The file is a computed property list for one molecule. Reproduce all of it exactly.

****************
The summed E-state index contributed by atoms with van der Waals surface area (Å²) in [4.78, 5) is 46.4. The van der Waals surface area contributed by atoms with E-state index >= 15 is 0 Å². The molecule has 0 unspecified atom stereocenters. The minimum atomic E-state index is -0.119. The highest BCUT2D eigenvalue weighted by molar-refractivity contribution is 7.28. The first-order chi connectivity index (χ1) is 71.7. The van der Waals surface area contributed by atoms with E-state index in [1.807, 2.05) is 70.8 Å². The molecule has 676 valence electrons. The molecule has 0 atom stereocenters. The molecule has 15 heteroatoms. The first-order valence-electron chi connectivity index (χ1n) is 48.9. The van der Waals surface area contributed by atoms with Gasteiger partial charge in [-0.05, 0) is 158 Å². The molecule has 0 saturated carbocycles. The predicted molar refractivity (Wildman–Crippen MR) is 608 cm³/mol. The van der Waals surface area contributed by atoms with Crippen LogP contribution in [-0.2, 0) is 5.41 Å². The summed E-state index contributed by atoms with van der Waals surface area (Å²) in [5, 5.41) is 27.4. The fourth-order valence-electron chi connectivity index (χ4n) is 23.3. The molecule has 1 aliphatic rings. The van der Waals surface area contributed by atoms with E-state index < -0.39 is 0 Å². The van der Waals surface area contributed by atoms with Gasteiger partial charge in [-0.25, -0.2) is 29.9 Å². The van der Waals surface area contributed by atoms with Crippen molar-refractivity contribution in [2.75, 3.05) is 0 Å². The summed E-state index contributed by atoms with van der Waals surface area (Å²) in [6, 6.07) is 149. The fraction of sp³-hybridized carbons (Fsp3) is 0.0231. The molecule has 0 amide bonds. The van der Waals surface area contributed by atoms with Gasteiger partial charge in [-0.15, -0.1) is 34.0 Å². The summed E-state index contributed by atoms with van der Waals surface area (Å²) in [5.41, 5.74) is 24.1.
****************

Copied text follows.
The summed E-state index contributed by atoms with van der Waals surface area (Å²) in [4.78, 5) is 46.4. The van der Waals surface area contributed by atoms with E-state index >= 15 is 0 Å². The molecule has 0 unspecified atom stereocenters. The minimum atomic E-state index is -0.119. The highest BCUT2D eigenvalue weighted by molar-refractivity contribution is 7.28. The first-order chi connectivity index (χ1) is 71.7. The van der Waals surface area contributed by atoms with E-state index in [1.807, 2.05) is 70.8 Å². The molecule has 676 valence electrons. The molecule has 0 atom stereocenters. The molecule has 15 heteroatoms. The first-order valence-electron chi connectivity index (χ1n) is 48.9. The van der Waals surface area contributed by atoms with Gasteiger partial charge in [-0.05, 0) is 158 Å². The molecule has 0 saturated carbocycles. The predicted molar refractivity (Wildman–Crippen MR) is 608 cm³/mol. The van der Waals surface area contributed by atoms with Crippen LogP contribution in [-0.2, 0) is 5.41 Å². The summed E-state index contributed by atoms with van der Waals surface area (Å²) in [5, 5.41) is 27.4. The fourth-order valence-electron chi connectivity index (χ4n) is 23.3. The molecule has 1 aliphatic rings. The van der Waals surface area contributed by atoms with E-state index < -0.39 is 0 Å². The van der Waals surface area contributed by atoms with Gasteiger partial charge in [-0.25, -0.2) is 29.9 Å². The van der Waals surface area contributed by atoms with Crippen molar-refractivity contribution in [2.75, 3.05) is 0 Å². The summed E-state index contributed by atoms with van der Waals surface area (Å²) in [6, 6.07) is 149. The fraction of sp³-hybridized carbons (Fsp3) is 0.0231. The molecule has 0 amide bonds. The van der Waals surface area contributed by atoms with Gasteiger partial charge in [-0.15, -0.1) is 34.0 Å². The summed E-state index contributed by atoms with van der Waals surface area (Å²) in [5.41, 5.74) is 24.1.